Okay, over to Charis....
How many people do you know that got to the gym on and off for years, and yet still don’t have the physique they have always wanted? They run, they row, they go on the crosstrainer, they do yoga, but still they aren’t happy with their abilities and what the mirror is showing them. They need to build muscle and strength to achieve what they want, but they are reluctant to do so for a variety of reasons, or simply don’t know enough about it. This article aims to clear some of these things up and hopefully help some folks out with their health and fitness goals.
What is strength training?
Strength training is everything we do in order to build stronger bodies. This can be done by using weights (barbells, kettlebells, dumbells etc), resistance bands, other implements (flipping tyres, pushing cars) or with your own bodyweight (calisthenics). If there is an external resistance of some kind, you will get stronger. The bigger external resistance you overcome in the training movements you are doing, the stronger you will get. The beauty of it is that it can be achieved with a multitude of ways and the results are literally life changing for anyone who hasn’t done it before.
Strength training is for absolutely everyone regardless of age, sex, athletic background or existing abilities. It doesn’t matter where you start, you improve from there. Some people are naturally strong, others are not, but without exception everyone can see a positive impact on their health and lives in general from strength training. From the naturally athletic teenager who excels in any sport they try, to the middle aged woman who has a back ache a lot of the time to the mid-20s guy who wants to look good on the beach, strength training methods can benefit everyone.
Women & Strength?
There is a common misconception that if a woman starts lifting weights or training in the same way most men do, they will turn into a hulking behemoth who breathes fire and has a hairy back. The Olympic Games this last summer should set aside some of these fallacies, as the female athletes are in fantastic shape, train with weights the year round and are very obviously feminine. Female Crossfit athletes also train predominantly with weights and Olympic weightlifting movements, yet aren’t muscular hulks. They are fit, strong, healthy women.
Good for your health!
Strength training increases your bone density, joint, tendon and ligament strength and improves almost all athletic output. You are less prone to injuries in sports, or even aches and pains in day to day life. For the majority of people it will increase flexibility and mobility in all the major joints, and improve quality of life overall, just like Ben & Jerry’s.
No more skinnyfat bodies!
“Skinnyfat” is a term used for people that although they have a low bodyweight and are not overweight, do not look in shape and most of the time feel fat or just can’t get rid of stubborn fat in certain areas. These people need to train for strength, build some muscle and change their body composition. If there is no muscle on somebody’s frame, then it doesn’t matter how much weight they lose, they will always look and feel out of shape.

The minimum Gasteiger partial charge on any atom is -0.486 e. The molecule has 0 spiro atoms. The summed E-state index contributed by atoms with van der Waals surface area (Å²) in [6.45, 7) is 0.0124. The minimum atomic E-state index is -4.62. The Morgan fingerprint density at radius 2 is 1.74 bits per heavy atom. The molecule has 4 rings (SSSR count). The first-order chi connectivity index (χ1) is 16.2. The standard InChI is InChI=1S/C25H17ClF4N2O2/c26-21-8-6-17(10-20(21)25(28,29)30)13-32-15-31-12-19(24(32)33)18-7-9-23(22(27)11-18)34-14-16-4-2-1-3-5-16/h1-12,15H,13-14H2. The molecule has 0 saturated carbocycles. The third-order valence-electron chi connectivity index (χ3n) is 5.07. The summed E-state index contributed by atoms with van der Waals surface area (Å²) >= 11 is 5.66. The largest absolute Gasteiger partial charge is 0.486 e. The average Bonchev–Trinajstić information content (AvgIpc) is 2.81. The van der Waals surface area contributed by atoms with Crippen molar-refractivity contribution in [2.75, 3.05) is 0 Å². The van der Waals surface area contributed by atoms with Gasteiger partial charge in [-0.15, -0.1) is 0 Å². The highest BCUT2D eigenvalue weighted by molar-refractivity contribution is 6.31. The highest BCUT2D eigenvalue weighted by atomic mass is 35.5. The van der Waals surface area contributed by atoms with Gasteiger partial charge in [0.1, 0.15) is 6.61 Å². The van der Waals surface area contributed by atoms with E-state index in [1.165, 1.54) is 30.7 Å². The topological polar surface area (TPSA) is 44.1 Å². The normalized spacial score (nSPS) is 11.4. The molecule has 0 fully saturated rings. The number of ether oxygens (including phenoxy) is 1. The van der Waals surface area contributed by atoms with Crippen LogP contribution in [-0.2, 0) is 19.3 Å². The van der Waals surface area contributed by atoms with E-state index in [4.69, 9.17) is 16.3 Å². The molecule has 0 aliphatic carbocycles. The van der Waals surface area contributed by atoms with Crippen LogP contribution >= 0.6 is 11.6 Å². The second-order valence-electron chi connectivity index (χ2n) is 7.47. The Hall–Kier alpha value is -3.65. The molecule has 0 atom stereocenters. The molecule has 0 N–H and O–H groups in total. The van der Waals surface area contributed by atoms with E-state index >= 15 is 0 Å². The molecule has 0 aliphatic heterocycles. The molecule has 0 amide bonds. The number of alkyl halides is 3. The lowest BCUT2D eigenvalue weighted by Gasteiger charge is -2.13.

Burn more fat!
While training to get stronger, muscle is built. This may not be obvious at first, but there will be a body composition change over time. If someone has more muscle tissue, their body burns more fat due to an elevated metabolism. This means that the more muscular you are, the leaner you are. Again this doesn’t mean that you have to have legs the size of tree trunks and no neck – that would take decades of dedicated work to achieve, if that were your goal. If it is not, then have no illusions that this will ever happen. If you do not want to be a bodybuilder, you will not become one overnight. If you want to be strong and in excellent physical condition, then strength training is the best way.
No gym? No problem!
Strength training is versatile and can be done almost anywhere. For those who do not have access to a properly equipped gym, or in some cases simply do not want to train in a commercial gym weight room for any reason (50:1 male:female ratio scores high on this list), you can train at home with something as simple as a kettlebell and a couple of resistance bands. For beginners, this will last quite a while, until they need to increase the external stimulus.
There are plenty of strength training routines and coaches available online to help pin down the specifics to fit into your lifestyle! An example of a simple plan if you have access to just a kettlebell is:
Kettlebell snatch x 5 reps each arm
Kettlebell swings x 10 reps both arms
Kettlebell squats x 15 reps
Repeat that for 5 sets each. For an extra metabolic boost, perform this as a nonstop circuit, taking no more than 2-3 minutes rest between circuits. This simple little circuit will get you stronger in all the major muscle groups and also get you fitter.
Good luck! Feel free to leave questions in the comments or contact me as below!